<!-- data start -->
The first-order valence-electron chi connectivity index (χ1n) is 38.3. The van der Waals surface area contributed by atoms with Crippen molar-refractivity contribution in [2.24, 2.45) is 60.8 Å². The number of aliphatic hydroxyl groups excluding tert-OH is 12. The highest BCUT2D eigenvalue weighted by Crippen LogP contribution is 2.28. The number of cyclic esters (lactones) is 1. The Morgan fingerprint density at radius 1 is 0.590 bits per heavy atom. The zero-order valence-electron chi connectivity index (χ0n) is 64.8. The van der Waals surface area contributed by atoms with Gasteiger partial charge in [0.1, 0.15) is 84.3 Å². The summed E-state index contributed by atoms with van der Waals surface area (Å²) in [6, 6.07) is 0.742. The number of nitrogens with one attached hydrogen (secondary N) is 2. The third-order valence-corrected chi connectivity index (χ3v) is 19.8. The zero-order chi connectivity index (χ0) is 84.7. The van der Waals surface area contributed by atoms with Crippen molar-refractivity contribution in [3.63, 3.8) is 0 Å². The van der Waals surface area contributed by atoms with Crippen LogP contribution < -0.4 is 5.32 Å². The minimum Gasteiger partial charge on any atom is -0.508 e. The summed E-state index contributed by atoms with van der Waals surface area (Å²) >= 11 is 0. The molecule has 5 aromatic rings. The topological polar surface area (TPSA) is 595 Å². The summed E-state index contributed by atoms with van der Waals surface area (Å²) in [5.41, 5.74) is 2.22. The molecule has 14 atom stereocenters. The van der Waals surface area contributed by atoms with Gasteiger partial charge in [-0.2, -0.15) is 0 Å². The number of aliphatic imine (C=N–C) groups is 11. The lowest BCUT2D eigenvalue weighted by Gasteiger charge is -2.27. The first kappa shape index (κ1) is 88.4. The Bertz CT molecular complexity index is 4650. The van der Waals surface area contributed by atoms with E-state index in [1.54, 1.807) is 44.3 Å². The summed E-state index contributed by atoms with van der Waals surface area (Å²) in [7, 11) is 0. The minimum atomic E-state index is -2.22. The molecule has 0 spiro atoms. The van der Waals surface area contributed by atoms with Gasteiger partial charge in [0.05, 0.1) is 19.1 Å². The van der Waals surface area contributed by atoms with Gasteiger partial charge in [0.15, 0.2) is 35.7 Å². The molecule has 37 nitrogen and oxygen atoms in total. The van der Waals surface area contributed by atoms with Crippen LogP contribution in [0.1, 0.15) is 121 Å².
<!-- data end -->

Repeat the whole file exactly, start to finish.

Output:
The first-order valence-electron chi connectivity index (χ1n) is 38.3. The van der Waals surface area contributed by atoms with Crippen molar-refractivity contribution in [2.24, 2.45) is 60.8 Å². The number of aliphatic hydroxyl groups excluding tert-OH is 12. The highest BCUT2D eigenvalue weighted by Crippen LogP contribution is 2.28. The number of cyclic esters (lactones) is 1. The Morgan fingerprint density at radius 1 is 0.590 bits per heavy atom. The zero-order valence-electron chi connectivity index (χ0n) is 64.8. The van der Waals surface area contributed by atoms with Gasteiger partial charge in [0.1, 0.15) is 84.3 Å². The summed E-state index contributed by atoms with van der Waals surface area (Å²) in [6, 6.07) is 0.742. The number of nitrogens with one attached hydrogen (secondary N) is 2. The third-order valence-corrected chi connectivity index (χ3v) is 19.8. The zero-order chi connectivity index (χ0) is 84.7. The van der Waals surface area contributed by atoms with Crippen molar-refractivity contribution in [3.63, 3.8) is 0 Å². The van der Waals surface area contributed by atoms with Crippen LogP contribution < -0.4 is 5.32 Å². The minimum Gasteiger partial charge on any atom is -0.508 e. The summed E-state index contributed by atoms with van der Waals surface area (Å²) >= 11 is 0. The molecule has 5 aromatic rings. The topological polar surface area (TPSA) is 595 Å². The summed E-state index contributed by atoms with van der Waals surface area (Å²) in [5.41, 5.74) is 2.22. The molecule has 14 atom stereocenters. The van der Waals surface area contributed by atoms with Gasteiger partial charge in [-0.2, -0.15) is 0 Å². The number of aliphatic imine (C=N–C) groups is 11. The lowest BCUT2D eigenvalue weighted by Gasteiger charge is -2.27. The first kappa shape index (κ1) is 88.4. The Bertz CT molecular complexity index is 4650. The van der Waals surface area contributed by atoms with E-state index in [1.54, 1.807) is 44.3 Å². The summed E-state index contributed by atoms with van der Waals surface area (Å²) in [7, 11) is 0. The minimum atomic E-state index is -2.22. The molecule has 0 spiro atoms. The van der Waals surface area contributed by atoms with Gasteiger partial charge in [0.05, 0.1) is 19.1 Å². The van der Waals surface area contributed by atoms with Gasteiger partial charge in [0.15, 0.2) is 35.7 Å². The molecule has 37 nitrogen and oxygen atoms in total. The van der Waals surface area contributed by atoms with Crippen LogP contribution in [0.1, 0.15) is 121 Å².